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April 9, 2014

Jonathan Tobin: Why Did Kerry Lie About Israeli Blame?

Samuel G. Freedman: A resolution 70 years later for a father's unsettling legacy of ashes from Dachau

Jessica Ivins: A resolution 70 years later for a father's unsettling legacy of ashes from Dachau

Kim Giles: Asking for help is not weakness

Kathy Kristof and Barbara Hoch Marcus: 7 Great Growth Israeli Stocks

Matthew Mientka: How Beans, Peas, And Chickpeas Cleanse Bad Cholesterol and Lowers Risk of Heart Disease

Sabrina Bachai: 5 At-Home Treatments For Headaches

The Kosher Gourmet by Daniel Neman Have yourself a matzo ball: The secrets bubby never told you and recipes she could have never imagined

April 8, 2014

Lori Nawyn: At Your Wit's End and Back: Finding Peace

Susan B. Garland and Rachel L. Sheedy: Strategies Married Couples Can Use to Boost Benefits

David Muhlbaum: Smart Tax Deductions Non-Itemizers Can Claim

Jill Weisenberger, M.S., R.D.N., C.D.E : Before You Lose Your Mental Edge

Dana Dovey: Coffee Drinkers Rejoice! Your Cup Of Joe Can Prevent Death From Liver Disease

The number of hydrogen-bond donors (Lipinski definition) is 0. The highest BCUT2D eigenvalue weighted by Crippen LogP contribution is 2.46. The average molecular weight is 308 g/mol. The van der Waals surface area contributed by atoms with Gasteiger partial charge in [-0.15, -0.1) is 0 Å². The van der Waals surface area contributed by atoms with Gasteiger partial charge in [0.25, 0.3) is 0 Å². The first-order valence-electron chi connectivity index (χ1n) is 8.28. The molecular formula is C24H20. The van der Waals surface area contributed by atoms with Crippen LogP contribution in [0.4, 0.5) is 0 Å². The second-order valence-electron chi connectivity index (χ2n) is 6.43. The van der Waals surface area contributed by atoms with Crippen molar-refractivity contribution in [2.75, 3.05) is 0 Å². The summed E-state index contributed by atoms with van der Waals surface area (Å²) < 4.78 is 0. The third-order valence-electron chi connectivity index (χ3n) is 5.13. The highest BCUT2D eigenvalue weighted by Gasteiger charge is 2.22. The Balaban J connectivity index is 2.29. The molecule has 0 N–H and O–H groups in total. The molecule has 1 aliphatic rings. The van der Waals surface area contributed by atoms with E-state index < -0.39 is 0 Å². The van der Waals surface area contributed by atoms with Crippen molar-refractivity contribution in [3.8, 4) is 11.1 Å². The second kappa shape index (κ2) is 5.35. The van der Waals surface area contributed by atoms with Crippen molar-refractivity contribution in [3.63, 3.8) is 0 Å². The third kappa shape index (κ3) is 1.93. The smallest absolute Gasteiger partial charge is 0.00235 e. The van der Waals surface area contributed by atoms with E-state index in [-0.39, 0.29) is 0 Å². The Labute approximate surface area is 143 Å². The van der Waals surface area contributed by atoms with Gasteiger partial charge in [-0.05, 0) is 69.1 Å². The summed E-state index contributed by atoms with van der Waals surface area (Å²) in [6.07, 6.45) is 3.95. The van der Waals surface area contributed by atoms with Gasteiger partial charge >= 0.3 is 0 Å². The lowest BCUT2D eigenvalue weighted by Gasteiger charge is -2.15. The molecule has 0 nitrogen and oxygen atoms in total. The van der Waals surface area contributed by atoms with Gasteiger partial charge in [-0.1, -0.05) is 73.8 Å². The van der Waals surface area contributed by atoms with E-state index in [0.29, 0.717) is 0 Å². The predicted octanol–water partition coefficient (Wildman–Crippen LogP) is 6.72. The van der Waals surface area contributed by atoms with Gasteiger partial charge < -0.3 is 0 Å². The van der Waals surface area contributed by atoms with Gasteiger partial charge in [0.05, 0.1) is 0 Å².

Chris Weller: Electric 'Thinking Cap' Puts Your Brain Power Into High Gear

The Kosher Gourmet by Marlene Parrish A gift of hazelnuts keeps giving --- for a variety of nutty recipes: Entree, side, soup, dessert

April 4, 2014

Rabbi David Gutterman: The Word for Nothing Means Everything

Charles Krauthammer: Kerry's folly, Chapter 3

Amy Peterson: A life of love: How to build lasting relationships with your children

John Ericson: Older Women: Save Your Heart, Prevent Stroke Don't Drink Diet

John Ericson: Why 50 million Americans will still have spring allergies after taking meds

Cameron Huddleston: Best and Worst Buys of April 2014

Stacy Rapacon: Great Mutual Funds for Young Investors